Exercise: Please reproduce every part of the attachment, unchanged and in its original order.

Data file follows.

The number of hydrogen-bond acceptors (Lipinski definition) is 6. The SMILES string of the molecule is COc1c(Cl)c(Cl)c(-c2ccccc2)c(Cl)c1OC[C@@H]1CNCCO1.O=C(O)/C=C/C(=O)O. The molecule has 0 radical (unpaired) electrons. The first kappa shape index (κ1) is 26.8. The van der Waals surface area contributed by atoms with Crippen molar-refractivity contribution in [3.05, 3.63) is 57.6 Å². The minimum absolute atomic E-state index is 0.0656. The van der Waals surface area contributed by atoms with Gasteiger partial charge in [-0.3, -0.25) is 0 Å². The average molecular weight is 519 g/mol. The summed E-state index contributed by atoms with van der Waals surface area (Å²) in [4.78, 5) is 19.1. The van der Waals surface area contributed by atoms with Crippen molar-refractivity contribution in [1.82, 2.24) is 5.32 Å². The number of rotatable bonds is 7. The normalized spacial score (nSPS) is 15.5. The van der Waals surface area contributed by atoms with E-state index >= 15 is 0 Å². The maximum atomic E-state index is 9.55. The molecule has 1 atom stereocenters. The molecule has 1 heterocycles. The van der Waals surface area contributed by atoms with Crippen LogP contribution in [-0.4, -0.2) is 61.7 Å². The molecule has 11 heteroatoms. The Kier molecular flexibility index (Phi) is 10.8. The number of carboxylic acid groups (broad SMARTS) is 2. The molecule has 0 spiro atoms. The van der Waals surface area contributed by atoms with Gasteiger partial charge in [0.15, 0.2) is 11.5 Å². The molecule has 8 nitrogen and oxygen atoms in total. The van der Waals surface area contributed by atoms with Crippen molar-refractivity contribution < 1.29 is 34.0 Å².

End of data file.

The number of hydrogen-bond acceptors (Lipinski definition) is 6. The SMILES string of the molecule is COc1c(Cl)c(Cl)c(-c2ccccc2)c(Cl)c1OC[C@@H]1CNCCO1.O=C(O)/C=C/C(=O)O. The molecule has 0 radical (unpaired) electrons. The first kappa shape index (κ1) is 26.8. The van der Waals surface area contributed by atoms with Crippen molar-refractivity contribution in [3.05, 3.63) is 57.6 Å². The minimum absolute atomic E-state index is 0.0656. The van der Waals surface area contributed by atoms with Gasteiger partial charge in [-0.3, -0.25) is 0 Å². The average molecular weight is 519 g/mol. The summed E-state index contributed by atoms with van der Waals surface area (Å²) in [4.78, 5) is 19.1. The van der Waals surface area contributed by atoms with Crippen molar-refractivity contribution in [1.82, 2.24) is 5.32 Å². The number of rotatable bonds is 7. The normalized spacial score (nSPS) is 15.5. The van der Waals surface area contributed by atoms with E-state index >= 15 is 0 Å². The maximum atomic E-state index is 9.55. The molecule has 1 atom stereocenters. The molecule has 1 heterocycles. The van der Waals surface area contributed by atoms with Crippen LogP contribution in [-0.4, -0.2) is 61.7 Å². The molecule has 11 heteroatoms. The Kier molecular flexibility index (Phi) is 10.8. The number of carboxylic acid groups (broad SMARTS) is 2. The molecule has 0 spiro atoms. The van der Waals surface area contributed by atoms with Gasteiger partial charge in [0.15, 0.2) is 11.5 Å². The molecule has 8 nitrogen and oxygen atoms in total. The van der Waals surface area contributed by atoms with Crippen molar-refractivity contribution < 1.29 is 34.0 Å².